For example, would an off-campus organization that incudes students and people who are not affiliated with the University (for example, an off-campus food co-op, or political organization, or film club) be a “University-related” organization? That would raise all kinds of problems for university jurisdiction over the organization. Similarly, if an off-campus organization includes both students and alumni, when (if ever) would such a group be considered “University-related”?
Comment 6. Also lacking from this proposed Code are any standards for determining when an organization is responsible, as an entity, for the conduct of some of its members (or the conduct of people on its property). An organization that has an official policy that is prohibited by the Code—for example, an official policy of discrimination based on gender identity—presents an easy case. But other cases are much harder. For example, it is not unusual for one or two people to commit acts of civil disobedience or minor vandalism at the fringes of a political demonstration. Is the organization that sponsored the demonstration responsible for their acts? Nothing in the proposed Code provides any guidance about that. But holding an organization responsible for the actions of individuals whose conduct the organization does not control is problematic. (See also comment 9, below, for the related problem of holding individuals responsible for the conduct of a group.)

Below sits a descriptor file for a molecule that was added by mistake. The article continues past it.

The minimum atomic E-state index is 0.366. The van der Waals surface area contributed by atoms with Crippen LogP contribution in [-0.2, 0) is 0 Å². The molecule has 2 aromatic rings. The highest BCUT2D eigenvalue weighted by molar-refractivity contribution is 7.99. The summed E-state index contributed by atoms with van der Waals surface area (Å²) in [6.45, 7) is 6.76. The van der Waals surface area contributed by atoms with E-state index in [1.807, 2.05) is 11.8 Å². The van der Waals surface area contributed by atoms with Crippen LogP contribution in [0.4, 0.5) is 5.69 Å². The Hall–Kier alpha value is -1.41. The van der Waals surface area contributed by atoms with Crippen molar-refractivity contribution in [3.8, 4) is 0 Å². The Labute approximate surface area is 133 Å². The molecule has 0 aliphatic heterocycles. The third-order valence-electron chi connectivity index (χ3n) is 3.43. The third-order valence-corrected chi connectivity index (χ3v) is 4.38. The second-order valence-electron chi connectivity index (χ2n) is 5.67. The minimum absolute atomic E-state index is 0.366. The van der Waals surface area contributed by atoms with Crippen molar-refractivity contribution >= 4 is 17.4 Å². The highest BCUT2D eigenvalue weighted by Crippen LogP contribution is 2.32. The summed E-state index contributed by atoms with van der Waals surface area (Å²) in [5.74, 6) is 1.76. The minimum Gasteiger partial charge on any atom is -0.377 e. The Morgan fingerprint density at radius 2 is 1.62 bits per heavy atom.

Comment 7. The same proposed provision provides that “The Code applies to conduct that . . . poses a substantial threat to the University’s educational mission,” and defines “substantial threat” to include “unique violations which shall be left to discretion of the Dean of Students as requested.” Similarly, it provides that “The final determination as to whether off-campus conduct is subject to this Code will be made by the Dean of Students, or their designee.”
It is not easy to imagine provisions more prone to abuse (and legal challenge) than these. The U.S. Constitution contains a prohibition on ex post facto laws for a good reason: it would be grossly unfair to allow a prosecutor to decide, after a person has engaged in some conduct, that it should have been a crime, and to punish the person for it. While the off-campus legal system would probably allow the university to respond to unspecified conduct in an educational manner (e.g., with counseling or required reading), it would not likely allow the university to impose serious discipline on a student for conduct the student could not reasonably have known was prohibited by the Code.
Section 4: Prohibited Conduct
Comment 8. Section 4.1 provides that “This prohibited conduct [namely, “To knowingly affiliate with groups, teams, or organizations that have had their University recognition or registration withdrawn, suspended or permanently revoked by the University for disciplinary reasons”] does not apply to unrecognized student groups who have never had University recognition or who are currently not recognized by the University because of non-disciplinary disbandment.” That is fairly clear, and sensible. But the section goes on to provide, “However, known members of unrecognized student groups may be held accountable for prohibited conduct by these groups.”